The Unusual Stand-Up

Kevin Pollak returns to his comedy roots.

The Upside of Anger
Usual Suspect: Comedian-cum-actor Kevin Pollak - performs stand-up at Hilarities this week.
Usual Suspect: Comedian-cum-actor Kevin Pollak performs stand-up at Hilarities this week.

After 20 years as a stand-up comedian, Kevin Pollak finally got around to releasing his first album, A Little off the Top. It didn't take him that long to get good; he's just been busy. A well-received dramatic turn in 1990's Avalon led to steady movie work, including roles in A Few Good Men and The Usual Suspects (he's now in theaters as a prickly mafia accountant in the Bruce Willis action flick Hostage).

Yet an hour onstage is a bigger rush than 30 minutes on-screen, says Pollak. In his act, he channels an overacting William Shatner, nails Christopher Walken as a walking non sequitur, and recreates scenes from his own movie career.

"I have all these real-life stories that present themselves as stand-up routines," he says. "One thing sort of facilitates the other. Like my mom visiting me on set and hitting on Jack Nicholson. Or my family posing for a picture with Arnold Schwarzenegger, [who said,] 'Looook, Kefffin, your whole faaamily is short. They looook like puppies.'" Pollak is at Hilarities East 4th Street Theatre (2035 East 4th Street) Thursday through Saturday. Show times are 8 p.m. Thursday and 7:30 and 10:15 p.m. Friday and Saturday. Tickets are $15 and $25; call 216-736-4242. -- D.X. Ferris

Boogie Man
DJ scares some wicked hip-hop outta the grooves.

SAT 4/9

As if Mick Boogie doesn't have enough on his plate, the ubiquitous hip-hop DJ is breaking in the turntables every Saturday night at Vivo's new underground lounge.A native of the Youngstown suburb of Poland, Boogie was reared on classic Motown, rock and . . . polka. "Where I grew up, no one was really into hip-hop," says Boogie (who was born Mickey Batyske). "But I credit my broad musical roots for helping me gain an appreciation of true hip-hop in its many forms." And he's been shilling his street-smart savvy from Portland to Puerto Rico to make his case. "Honestly, to get paid to play music for people, it's a blessing," he says. "What's better than this? I can't wait to see what happens next." Boogie spins at 10 p.m. at Vivo's V Lounge, 347 Euclid Avenue. Admission is free. Call 216-621-4678 for more info. -- Cris Glaser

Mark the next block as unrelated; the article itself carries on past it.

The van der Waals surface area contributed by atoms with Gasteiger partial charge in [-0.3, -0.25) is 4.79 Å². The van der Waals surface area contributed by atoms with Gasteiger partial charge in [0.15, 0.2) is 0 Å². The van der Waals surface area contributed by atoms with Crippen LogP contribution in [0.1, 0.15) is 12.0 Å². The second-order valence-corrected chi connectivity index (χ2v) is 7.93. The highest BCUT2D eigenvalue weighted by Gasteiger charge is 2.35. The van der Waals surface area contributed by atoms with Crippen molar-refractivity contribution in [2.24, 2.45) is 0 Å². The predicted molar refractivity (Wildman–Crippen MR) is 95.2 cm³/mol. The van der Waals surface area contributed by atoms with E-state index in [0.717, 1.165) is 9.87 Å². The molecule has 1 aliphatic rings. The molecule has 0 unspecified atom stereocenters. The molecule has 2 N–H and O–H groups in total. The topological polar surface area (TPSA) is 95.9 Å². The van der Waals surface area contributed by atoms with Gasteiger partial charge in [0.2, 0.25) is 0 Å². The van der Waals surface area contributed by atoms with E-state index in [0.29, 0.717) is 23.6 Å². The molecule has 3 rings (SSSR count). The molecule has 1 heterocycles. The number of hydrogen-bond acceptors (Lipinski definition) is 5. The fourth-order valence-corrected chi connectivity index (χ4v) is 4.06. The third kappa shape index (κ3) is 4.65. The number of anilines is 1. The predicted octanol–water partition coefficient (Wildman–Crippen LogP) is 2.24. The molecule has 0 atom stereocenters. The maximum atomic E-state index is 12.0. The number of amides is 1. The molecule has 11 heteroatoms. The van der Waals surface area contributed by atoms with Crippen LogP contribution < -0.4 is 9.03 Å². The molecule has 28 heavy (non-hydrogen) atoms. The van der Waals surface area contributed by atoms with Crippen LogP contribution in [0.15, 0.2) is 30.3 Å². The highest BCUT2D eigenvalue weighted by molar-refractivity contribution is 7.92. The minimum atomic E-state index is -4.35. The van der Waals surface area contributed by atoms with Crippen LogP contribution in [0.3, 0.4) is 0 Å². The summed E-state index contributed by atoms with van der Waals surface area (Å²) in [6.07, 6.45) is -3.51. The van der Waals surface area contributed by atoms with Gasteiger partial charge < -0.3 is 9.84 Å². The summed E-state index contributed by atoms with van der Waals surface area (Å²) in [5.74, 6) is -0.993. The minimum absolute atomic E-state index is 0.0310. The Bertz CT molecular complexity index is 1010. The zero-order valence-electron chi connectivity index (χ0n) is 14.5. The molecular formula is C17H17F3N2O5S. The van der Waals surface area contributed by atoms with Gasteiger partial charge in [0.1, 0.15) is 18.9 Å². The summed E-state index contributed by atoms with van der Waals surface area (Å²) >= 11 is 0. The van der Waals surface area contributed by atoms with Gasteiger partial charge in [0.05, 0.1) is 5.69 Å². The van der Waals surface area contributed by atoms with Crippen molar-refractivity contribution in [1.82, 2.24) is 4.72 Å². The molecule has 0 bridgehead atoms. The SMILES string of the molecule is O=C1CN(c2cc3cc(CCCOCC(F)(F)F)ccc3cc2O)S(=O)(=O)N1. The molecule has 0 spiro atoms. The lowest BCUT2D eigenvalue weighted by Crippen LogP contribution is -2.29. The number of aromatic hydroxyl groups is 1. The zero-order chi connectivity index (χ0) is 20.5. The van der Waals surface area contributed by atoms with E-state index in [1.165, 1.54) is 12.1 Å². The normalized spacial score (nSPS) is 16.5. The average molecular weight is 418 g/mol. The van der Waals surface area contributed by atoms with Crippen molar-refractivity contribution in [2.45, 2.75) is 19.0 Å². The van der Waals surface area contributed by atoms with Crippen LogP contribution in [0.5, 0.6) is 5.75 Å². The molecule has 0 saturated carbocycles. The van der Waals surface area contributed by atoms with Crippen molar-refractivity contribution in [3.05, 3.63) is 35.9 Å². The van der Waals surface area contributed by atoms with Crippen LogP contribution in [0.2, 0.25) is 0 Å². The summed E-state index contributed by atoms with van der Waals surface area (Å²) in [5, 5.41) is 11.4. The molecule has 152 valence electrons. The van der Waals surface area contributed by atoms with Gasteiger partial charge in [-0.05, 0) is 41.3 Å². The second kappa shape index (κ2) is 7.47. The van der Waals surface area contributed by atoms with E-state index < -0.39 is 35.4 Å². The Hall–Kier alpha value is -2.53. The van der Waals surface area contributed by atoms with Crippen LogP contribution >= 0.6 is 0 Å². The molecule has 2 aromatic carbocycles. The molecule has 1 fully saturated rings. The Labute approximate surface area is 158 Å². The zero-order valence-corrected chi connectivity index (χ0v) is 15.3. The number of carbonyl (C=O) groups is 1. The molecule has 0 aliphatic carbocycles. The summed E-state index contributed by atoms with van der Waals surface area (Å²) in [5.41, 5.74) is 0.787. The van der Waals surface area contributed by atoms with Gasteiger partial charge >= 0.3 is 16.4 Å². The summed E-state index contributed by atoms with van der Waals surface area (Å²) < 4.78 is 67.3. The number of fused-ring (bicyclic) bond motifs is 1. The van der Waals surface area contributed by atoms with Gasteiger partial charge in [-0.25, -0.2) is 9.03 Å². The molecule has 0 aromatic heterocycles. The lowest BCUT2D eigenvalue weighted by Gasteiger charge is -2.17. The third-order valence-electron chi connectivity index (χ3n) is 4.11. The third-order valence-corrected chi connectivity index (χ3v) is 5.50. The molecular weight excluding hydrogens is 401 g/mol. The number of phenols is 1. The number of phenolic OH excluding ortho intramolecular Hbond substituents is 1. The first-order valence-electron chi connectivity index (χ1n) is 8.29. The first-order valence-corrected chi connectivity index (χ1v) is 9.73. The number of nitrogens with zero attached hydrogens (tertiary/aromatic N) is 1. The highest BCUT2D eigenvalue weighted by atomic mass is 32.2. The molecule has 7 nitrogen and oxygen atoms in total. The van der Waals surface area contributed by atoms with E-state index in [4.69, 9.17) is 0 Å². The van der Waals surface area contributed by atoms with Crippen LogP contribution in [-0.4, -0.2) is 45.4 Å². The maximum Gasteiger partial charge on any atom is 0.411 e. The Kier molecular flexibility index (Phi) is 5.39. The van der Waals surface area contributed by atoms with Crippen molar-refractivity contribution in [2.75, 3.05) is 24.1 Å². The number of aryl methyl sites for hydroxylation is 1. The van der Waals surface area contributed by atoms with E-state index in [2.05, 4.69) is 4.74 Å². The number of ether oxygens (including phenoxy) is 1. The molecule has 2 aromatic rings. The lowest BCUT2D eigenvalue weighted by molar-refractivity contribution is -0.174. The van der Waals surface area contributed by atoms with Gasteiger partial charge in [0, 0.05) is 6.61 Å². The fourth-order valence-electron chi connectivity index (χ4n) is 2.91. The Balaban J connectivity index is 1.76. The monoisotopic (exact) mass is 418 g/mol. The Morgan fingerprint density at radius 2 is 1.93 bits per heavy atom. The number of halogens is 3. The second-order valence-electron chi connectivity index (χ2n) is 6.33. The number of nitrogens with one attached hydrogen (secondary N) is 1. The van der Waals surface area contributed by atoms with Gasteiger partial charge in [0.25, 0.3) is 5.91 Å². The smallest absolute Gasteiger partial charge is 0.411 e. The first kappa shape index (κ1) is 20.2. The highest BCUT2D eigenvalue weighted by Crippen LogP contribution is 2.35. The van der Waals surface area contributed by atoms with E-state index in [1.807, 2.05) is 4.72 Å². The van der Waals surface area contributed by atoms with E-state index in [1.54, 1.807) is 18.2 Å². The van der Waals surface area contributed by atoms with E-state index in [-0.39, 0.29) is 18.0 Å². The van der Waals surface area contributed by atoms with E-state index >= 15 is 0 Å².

Back in the Day
Black comics find humor in odd professions.

SAT 4/9

It's funny where the Superstars of Comedy honed their skills before hitting it big. Before he grabbed face time on BET's Comicview, Earthquake (pictured) was barking orders as an Air Force sergeant, trying out his routine in the military's talent show. Arnez J was serving coffee, tea, and celebrity impressions as a flight attendant. And Don "D.C." Curry was performing his act in front of his minor-league baseball teammates. But Rickey Smiley traces his comedic roots to his kindergarten years: In the early '70s, he was yukking it up in front of classmates at the old Columbus Elementary School on Cleveland's East Side. The Superstars gather at 8 p.m. Saturday at CSU's Wolstein Center, 2000 Prospect Avenue. Tickets are $42.50; call 216-687-9292. -- Cris Glaser

Nightmare on Elm Street

FRI 4/8

Break out the leather and chains! The Organ Grinder's Ball is celebrating its 10th anniversary on Friday with a fetish fashion show, a kissing booth, a performance by the pain-lovin' troupe Induction, and "equipment set up for voluntary play." Now you're talkin'! Pleasure (and pain) starts at 10 p.m. at Metropolis Niteclub, 2325 Elm Street. Admission is $25. For more info, call 216-671-1160. -- Michael Gallucci

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